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Tuesday could’ve been written off as a mulligan for baseball, an undesired result paired with a desirable outcome.
And then Curt Schilling had to open up his big, fat, bigoted mouth once again.
So now the Baseball Hall of Fame must cope with this unusual, if not altogether unprecedented, situation: The top vote-getter on its 2021 writers’ ballot — 71.1 percent, 16 yeses away from immortality — wants off of next year’s slate on the account of his contempt for the Baseball Writers’ Association of America.
His request shouldn’t be granted. Because the Hall of Fame isn’t about one snowflake’s hurt feelings. It’s about the game itself and the fans who support it.
Look, I’d like to see Schilling in the Hall. I’ve voted for him each of his nine years on the ballot (next year would be his 10th and last) because of his stellar pitching performance from 1988 through 2007. I believe the right-hander fell short in the early years of his candidacy because his old-school statistics — most notably his 216 wins — fell short of perceived greatness according to too many voters who unfortunately weren’t up to speed on what mattered and what didn’t.
As he moved further away from his playing career, though, and after his plan to become a gaming tycoon imploded, Schilling, always outspoken, pumped up the volume on his commentary on just about everything. And while I disagree with my fellow BBWAA members who used this transformation as reason to keep Schilling out of Cooperstown, that hardly converts to sympathy for his case.
For when you spread hate, you pay a price. Once more, with feeling: There’s nothing “conservative” about mocking trans people, or challenging a black ballplayer’s account of getting taunted with racial slurs, or going after Muslims. Or supporting the Capitol insurrection, which actually occurred after this year’s ballots were completed. All that falls in line with the toxicity and dishonesty that brought this country to the precipice of disaster.
In his lengthy, self-pitying Facebook post, Schilling wrote, “[T]he media has created a Curt Schilling that does not and has never existed. It’s one of the things that has allowed me to sleep at night.” That accusation probably would hold more validity if, you know, Schilling could claim to be misquoted. Alas, you can’t be misquoted on your own tweets.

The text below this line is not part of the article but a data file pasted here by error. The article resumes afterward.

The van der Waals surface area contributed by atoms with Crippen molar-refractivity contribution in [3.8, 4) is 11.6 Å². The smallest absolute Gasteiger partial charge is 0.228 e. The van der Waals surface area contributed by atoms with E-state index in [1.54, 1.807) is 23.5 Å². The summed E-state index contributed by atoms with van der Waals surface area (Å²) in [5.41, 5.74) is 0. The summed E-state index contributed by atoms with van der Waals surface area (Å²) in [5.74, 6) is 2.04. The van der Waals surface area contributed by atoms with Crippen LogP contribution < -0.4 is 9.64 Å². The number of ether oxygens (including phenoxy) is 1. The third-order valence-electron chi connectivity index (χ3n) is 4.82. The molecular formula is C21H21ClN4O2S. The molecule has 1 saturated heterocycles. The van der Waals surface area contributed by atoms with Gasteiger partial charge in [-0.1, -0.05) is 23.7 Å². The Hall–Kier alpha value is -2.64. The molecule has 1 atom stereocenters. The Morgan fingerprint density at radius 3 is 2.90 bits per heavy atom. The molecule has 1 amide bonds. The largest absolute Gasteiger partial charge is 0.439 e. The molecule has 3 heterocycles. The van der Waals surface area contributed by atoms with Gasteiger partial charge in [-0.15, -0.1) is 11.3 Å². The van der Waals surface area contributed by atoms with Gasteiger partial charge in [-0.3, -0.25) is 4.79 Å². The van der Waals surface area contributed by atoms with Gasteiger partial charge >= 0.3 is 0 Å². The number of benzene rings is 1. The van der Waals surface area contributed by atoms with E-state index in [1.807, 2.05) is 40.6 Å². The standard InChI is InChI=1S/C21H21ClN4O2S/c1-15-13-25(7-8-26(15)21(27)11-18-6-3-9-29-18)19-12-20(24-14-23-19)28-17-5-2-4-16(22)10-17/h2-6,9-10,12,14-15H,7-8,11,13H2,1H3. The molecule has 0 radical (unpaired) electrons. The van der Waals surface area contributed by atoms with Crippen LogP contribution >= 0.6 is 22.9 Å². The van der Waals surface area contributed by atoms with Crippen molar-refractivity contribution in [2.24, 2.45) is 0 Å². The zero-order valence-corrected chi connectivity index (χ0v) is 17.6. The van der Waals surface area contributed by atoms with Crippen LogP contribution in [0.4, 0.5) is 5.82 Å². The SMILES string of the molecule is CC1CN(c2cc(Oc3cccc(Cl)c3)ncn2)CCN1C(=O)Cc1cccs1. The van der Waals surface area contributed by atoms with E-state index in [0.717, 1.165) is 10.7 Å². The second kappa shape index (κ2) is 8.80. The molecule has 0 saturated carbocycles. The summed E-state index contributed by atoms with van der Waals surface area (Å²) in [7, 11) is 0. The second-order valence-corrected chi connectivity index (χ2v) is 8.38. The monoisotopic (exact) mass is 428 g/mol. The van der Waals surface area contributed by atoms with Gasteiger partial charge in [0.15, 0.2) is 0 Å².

Jane Forbes Clarke, the chairman of the Hall’s board, quickly put out a statement reading, “As you know, the Board of Directors of the National Baseball Hall of Fame sets the rules and procedures for the BBWAA balloting process. The Board has received Curt Schilling’s request for removal from the 2022 ballot, and will consider the request at our next meeting.” Love the first three words, showing who’s boss, and respect the second sentence, reflecting an open-mindedness.
Precedent, however, does exist. Ultra-impactful MLB Players Association executive director Marvin Miller, after whiffing several times on Era Committees, requested that he no longer be considered. The Hall declined the request, and Miller will be inducted posthumously on July 25 along with Derek Jeter, Ted Simmons and Larry Walker, the four men’s celebration all delayed a year due to the novel coronavirus.
This request, too, should be denied. Hey, think of it this way: The perfect scenario would be to vote in Schilling, maintaining historical integrity at the Hall, and have him boycott the big day so we wouldn’t have to listen to him spew his garbage.
If not for Schilling’s whining, Tuesday would’ve been about no one getting in with minimal consequence, thanks to Jeter and company waiting on the stage. The Hall and Cooperstown, as long as COVID vaccinations go smoothly, will enjoy a lucrative summer. The prospect of next year’s ballot being insane, with Barry Bonds, Roger Clemens and Schilling all facing their 10th and final shot while Alex Rodriguez and David Ortiz climb aboard as first-time considerations, would loom without dominating.
Instead, we’re contemplating what to do next about Schilling, who has boxed himself into a conundrum of his own making. What a sad story. Fittingly, the national pastime isn’t immune from the divisiveness hurtled upon the nation.
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